arts for health organisation LIME six years ago. The Little Tuba Duo (tuba & euphonium) was performing at the Neuro – Rehabilitation Unit at Manchester Royal Infirmary as part of a pilot concert series in different hospital settings. I was sitting next to a teenage boy who’d been in road traffic accident and was now seriously brain damaged. During a relatively upbeat duet, he started moving his fingers, almost in time with the music and increasingly purposefully. His Dad was completely overwhelmed because it was the

first time since the accident that his son had moved in such a meaningful way. It was profoundly moving for everyone there; I knew I had to find out more. I discovered a spectrum of different approaches to bringing music to health care, ranging from interactive concerts through to music therapy. In the middle ground between these approaches, I came across the work of Musique et SantĂŠ in Paris. They train musicians to humanise the hospital environment through co-creating music with people rather than simply performing for them. Their musicians are employed as resident artists within hospitals, working collaboratively with the clinical team but maintaining a degree of cultural autonomy.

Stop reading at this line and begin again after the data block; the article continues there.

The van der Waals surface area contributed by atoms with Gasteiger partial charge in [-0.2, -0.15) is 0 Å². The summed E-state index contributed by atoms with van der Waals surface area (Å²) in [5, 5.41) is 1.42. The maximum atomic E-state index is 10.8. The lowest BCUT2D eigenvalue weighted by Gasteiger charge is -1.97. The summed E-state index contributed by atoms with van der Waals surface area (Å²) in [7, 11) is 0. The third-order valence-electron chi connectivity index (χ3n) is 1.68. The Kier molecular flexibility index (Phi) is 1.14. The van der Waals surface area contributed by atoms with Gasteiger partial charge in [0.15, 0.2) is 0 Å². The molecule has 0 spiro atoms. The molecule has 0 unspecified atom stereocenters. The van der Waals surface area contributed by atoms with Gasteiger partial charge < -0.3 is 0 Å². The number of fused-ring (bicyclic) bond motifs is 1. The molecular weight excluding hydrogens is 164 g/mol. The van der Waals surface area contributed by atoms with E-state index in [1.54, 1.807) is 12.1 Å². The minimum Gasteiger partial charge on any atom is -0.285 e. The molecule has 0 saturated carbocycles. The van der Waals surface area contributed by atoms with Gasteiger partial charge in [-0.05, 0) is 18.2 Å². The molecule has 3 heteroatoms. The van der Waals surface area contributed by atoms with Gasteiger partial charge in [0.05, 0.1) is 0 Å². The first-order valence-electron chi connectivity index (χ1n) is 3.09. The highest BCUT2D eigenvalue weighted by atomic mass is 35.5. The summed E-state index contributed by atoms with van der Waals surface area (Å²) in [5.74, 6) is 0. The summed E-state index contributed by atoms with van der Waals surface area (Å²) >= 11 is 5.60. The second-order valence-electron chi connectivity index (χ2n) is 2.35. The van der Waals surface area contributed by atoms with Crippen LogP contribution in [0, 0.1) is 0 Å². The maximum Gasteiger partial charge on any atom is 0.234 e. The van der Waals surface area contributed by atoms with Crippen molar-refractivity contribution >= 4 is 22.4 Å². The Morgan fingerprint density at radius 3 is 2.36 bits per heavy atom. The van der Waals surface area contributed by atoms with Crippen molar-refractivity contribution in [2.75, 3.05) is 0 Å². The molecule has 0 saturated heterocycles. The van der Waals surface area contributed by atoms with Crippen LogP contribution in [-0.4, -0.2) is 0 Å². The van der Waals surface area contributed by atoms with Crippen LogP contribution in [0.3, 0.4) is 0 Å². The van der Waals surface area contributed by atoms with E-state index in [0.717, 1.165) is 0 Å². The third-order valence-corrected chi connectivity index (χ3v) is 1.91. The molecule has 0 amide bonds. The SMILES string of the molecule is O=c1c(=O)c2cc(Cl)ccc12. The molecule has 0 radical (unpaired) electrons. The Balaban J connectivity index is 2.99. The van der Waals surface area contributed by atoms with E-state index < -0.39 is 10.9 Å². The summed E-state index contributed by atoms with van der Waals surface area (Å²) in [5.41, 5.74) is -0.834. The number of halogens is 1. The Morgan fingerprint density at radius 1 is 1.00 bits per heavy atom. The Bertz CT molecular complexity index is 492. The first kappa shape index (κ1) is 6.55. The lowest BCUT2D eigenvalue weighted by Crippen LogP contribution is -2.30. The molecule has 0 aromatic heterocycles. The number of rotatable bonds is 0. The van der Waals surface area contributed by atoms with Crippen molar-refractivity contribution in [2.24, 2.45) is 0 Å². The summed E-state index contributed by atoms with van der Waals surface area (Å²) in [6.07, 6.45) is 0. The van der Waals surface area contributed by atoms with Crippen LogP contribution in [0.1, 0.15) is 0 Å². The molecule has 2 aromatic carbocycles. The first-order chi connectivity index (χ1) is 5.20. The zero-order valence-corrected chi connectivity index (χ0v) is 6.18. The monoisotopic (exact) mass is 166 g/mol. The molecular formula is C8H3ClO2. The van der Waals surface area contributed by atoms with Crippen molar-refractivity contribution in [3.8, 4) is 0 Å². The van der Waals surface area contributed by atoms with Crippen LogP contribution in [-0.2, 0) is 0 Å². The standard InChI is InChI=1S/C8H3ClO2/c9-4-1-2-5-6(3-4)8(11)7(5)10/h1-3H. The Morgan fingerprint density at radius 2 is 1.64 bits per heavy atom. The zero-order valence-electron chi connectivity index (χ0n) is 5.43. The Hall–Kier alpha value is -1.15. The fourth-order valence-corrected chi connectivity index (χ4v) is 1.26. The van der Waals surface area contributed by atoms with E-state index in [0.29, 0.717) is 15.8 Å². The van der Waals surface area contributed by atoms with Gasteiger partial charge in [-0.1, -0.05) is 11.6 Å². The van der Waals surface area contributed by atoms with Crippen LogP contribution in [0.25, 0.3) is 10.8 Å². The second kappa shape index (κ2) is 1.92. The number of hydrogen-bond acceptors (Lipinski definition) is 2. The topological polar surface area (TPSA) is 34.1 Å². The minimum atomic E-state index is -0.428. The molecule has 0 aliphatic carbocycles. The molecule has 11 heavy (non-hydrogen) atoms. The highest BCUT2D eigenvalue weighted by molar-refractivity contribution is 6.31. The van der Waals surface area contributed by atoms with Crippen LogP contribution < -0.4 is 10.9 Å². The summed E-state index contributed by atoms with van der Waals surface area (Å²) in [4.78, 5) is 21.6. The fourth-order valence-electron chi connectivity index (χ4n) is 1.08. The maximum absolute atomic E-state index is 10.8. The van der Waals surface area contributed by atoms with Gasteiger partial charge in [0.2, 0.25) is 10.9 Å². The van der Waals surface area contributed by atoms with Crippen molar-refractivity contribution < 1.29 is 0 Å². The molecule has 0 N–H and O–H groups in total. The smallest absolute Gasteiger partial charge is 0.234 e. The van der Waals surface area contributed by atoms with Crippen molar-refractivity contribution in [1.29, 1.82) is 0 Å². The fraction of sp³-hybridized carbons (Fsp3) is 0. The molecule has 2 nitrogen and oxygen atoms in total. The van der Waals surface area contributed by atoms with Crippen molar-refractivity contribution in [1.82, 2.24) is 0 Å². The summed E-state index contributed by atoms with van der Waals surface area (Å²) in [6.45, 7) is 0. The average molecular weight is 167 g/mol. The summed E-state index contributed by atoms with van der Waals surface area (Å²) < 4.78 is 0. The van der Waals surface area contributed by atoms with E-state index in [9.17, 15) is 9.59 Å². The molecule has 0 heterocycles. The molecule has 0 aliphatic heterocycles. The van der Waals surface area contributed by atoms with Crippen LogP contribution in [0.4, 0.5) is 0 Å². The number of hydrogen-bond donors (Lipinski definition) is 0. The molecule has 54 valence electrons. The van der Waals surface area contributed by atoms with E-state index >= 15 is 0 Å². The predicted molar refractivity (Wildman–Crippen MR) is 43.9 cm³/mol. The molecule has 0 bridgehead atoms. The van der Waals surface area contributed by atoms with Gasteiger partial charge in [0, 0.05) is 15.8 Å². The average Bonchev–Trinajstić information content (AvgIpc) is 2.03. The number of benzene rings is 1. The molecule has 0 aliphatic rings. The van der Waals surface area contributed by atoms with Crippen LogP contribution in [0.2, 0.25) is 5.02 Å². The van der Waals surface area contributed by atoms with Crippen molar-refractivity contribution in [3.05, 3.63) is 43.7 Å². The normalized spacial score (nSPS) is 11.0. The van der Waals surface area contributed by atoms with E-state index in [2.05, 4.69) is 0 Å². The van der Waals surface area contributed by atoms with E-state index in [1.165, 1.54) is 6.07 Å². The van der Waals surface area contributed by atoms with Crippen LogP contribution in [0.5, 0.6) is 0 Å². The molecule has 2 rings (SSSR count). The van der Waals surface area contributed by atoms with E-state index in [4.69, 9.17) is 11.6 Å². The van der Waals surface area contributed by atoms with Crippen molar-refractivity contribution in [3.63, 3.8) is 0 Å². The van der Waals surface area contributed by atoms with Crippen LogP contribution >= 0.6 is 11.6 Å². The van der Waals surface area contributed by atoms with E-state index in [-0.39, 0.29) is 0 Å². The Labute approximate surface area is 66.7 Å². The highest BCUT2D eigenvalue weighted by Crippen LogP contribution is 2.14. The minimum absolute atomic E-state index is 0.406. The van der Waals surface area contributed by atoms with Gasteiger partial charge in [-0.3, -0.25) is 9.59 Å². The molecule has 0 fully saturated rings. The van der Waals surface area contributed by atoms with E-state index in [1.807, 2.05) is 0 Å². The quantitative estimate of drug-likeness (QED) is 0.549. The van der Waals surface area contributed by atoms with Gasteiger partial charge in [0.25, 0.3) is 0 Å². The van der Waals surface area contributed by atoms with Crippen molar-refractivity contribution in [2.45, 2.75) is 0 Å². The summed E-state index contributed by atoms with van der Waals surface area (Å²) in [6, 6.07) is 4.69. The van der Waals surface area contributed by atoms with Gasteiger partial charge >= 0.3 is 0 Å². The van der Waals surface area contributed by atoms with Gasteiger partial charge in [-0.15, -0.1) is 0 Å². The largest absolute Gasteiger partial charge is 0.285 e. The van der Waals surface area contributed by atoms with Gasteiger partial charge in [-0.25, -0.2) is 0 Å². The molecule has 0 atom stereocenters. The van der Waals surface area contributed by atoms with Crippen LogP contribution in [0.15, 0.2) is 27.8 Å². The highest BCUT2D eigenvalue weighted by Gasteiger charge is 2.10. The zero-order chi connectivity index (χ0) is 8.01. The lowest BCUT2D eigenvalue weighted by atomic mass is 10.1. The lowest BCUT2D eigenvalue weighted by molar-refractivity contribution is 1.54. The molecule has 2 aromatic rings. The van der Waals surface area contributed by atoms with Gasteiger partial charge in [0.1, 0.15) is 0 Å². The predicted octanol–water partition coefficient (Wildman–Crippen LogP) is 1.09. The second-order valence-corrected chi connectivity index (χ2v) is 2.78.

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isiting hospitals in Paris, I watched musicians easing the tension of the hospital environment, using music to facilitate communication between patients, staff and visitors. In neonatal intensive care, the musicians were able to give mothers the confidence to sing with their premature babies, breaking the barrier of the incubators. In general ward settings, they helped staff to make music as a way of easing patients’ agitation during medical procedures. In one interaction, I watched as a whole room of elderly patients with Dementia were brought out of a state of dull inertia into an almost club-like frenzy though involvement in an African call and response song. The musicologist Christopher Small describes this kind of communal reanimation as ‘musicking’ – playing and communicating together. As Philippe Bouteloup, Musique et Santé’s Director writes, ‘to play with sounds, to sing, is to appeal to everyone’s imagination and creativity - parents’, children’s and carers’. It is, quite simply, making room for pleasure, for life’. Having seen Musique et Santé’s approach, it was clear to me that musicians needed to develop particular skills to bring about these shared experiences. They needed to be able to measure their own input, knowing when to do less in order to gain more from other people. They needed to strip music down to its basic elements to make music accessible to vulnerable people, working at other people’s speed rather than their own. They needed to have a 360 degree awareness whilst working in an environment already full of sounds (sometimes disturbing) and often dominated by difficult clinical interventions. These skills don’t necessarily come naturally to musicians, particularly classically trained musicians who often perform in ‘the spotlight’ and are inclined to fill silence with their own elaborate and beautiful sounds. In sensitive hospital environments, music making needs to be introduced subtly and respectfully rather than